I asked a lot of questions in this forum about RE and I am a beginner who is very interested in reverse engineering. (i am learning the RE with Lena151)

  1. What is unpack?
  2. Which tools need to unpack a software?
  3. Is there anyway for manual unpack?
  4. How to unpack software that used unknown packer?
  5. Is there any tutorial that learn unpacking 0-100?
  6. How-to Go From Zero to Hero in Unpacking?

I want to know more about unpacking, all the things that make me a professional.

1 Answer 1


That's a set of very wide questions ...

I'll try to answer as good as I can, but you are asking for something that is so broad, I'm afraid that I can't answer everything.

  1. What is unpacking?

Unpacking is the action of removing the protections layers used by malware in order to reach its core payload. When a malware is packed, everything looks scrambles and messy, and you can't really see (from a static point of view) what the payload is doing. Try to see it like an "armor" around the malware, only here to slow down your analysis (and mess with AV product performing static detection). If you find a sample that is packed, you generally don't have any clue on what is the malware inside this 'protection' nor what it's doing, unless you unpack it.

  1. Which tools need to unpack a software?

A simple debugger can help you unpack the majority of packers. Sometime you'll also find automated unpacker scripts for well-known packers (standalone or compatible with your debugger or even static unpacker). Sometimes the packer is open-source, and contains unpacking capabilities. You also have some online services that are able to unpack stuff for you (Thinking about unpac[.]me).

  1. Is there anyway for manual unpack?

Yes. The rule is simple: if the malware is running (meaning that it is able to unpack itself at runtime and execute it's core payload), you will always have the ability to trace everything and examine its behavior. What is important is not 'can I do it manually' — the answer will only be 'yes', but 'how much time can I spend on this?' or 'is the complexity level worth my time?'.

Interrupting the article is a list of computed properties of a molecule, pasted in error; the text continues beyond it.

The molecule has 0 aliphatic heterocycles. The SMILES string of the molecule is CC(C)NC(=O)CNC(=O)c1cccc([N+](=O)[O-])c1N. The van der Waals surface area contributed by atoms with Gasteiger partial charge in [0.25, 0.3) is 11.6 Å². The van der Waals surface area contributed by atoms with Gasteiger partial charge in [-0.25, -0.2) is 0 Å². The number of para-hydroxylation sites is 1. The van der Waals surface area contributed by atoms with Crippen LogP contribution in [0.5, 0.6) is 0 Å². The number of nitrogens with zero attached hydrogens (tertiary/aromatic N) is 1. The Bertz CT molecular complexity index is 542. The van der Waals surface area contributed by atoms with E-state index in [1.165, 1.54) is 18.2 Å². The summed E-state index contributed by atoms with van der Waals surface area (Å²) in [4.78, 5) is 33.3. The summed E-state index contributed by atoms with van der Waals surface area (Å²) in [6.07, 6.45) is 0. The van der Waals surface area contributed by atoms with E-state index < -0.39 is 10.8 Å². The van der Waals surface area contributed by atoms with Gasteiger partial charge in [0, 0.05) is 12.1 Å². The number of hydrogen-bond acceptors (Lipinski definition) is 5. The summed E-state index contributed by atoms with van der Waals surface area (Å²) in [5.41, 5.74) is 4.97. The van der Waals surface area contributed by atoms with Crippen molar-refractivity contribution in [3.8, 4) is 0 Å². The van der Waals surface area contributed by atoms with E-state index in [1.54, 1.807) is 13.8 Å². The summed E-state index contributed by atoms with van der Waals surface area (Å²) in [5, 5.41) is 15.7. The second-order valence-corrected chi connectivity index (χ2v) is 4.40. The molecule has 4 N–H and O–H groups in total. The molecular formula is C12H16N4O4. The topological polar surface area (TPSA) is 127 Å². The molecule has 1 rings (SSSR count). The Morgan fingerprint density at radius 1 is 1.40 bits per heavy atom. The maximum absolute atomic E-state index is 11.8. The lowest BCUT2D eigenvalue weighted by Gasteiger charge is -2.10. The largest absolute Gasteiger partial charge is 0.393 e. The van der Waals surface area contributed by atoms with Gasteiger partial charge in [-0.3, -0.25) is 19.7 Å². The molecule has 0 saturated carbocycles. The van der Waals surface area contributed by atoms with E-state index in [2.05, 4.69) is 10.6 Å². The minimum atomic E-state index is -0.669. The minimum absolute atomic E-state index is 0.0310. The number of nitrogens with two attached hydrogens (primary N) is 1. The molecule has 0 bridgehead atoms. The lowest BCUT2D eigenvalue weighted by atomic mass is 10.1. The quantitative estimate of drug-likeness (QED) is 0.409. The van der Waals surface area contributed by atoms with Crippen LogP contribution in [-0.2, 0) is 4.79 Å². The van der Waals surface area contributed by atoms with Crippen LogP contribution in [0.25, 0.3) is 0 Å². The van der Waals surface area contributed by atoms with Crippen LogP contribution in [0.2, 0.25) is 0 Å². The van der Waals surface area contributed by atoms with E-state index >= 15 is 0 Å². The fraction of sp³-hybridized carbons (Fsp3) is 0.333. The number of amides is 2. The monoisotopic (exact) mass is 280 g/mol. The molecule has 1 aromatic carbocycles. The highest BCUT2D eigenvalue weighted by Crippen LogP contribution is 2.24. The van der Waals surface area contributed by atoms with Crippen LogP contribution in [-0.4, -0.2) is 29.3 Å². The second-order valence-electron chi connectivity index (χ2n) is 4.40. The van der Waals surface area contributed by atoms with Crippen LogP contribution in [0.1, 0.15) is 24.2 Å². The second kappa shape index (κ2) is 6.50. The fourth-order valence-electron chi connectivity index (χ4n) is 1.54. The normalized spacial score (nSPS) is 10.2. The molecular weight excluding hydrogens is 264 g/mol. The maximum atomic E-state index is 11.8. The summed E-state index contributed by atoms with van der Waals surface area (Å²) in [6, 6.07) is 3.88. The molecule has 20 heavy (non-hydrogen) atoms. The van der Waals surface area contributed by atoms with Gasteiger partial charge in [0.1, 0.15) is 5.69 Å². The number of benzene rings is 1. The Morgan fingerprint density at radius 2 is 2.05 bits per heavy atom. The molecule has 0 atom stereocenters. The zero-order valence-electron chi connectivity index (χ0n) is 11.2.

1. How to unpack software that used unknown packer?

After a bit of experience, you'll find that common packers are designed in the same way, and are using the same techniques. You'll always find a new clever technique from time to time, but the philosophy behind it will stay the same. If you are stuck on an unknown packer, you can try to find which packer does this look's like, and where are the differences. And remember, if it runs, you can always dump the unpacked process :) You don't have to manually unpack everything.

  1. Is there any tutorial that learn unpacking 0-100?

No, it would be too easy. But you can find some tutorial on how to unpack X sample. Try to reproduce them. My personal advice would be to learn how to unpack something protected with a specific packer by following along with a write-up, then search another malware that is using the same packer, and do it alone. Then repeat with another packer. After some time, you'll see that it's almost every time the same thing.

  1. How-to Go From Zero to Hero in Unpacking?

Practice. Practice again and again. Start with an easy packer (open-source ones or widely used) and slowly increase the level. If you are stuck, search for some write-ups. If you are really stuck, search for something easier. You'll come back to it later.

Unpacking can be a bit frustrating and time-consuming at first, but eventually it will become almost automatic for you. You just have to try again and again. It's OK if you start with basic packed malware. It will help you to build an understanding on how it works. Then the slight variations from the standard unpacking process will become obvious.

Some resources:

  • Wow, Thank you very much Guillaume, You explained very clearly.
    – Jason
    Jul 10, 2021 at 9:35

Your Answer

By clicking “Post Your Answer”, you agree to our terms of service and acknowledge you have read our privacy policy.

Not the answer you're looking for? Browse other questions tagged or ask your own question.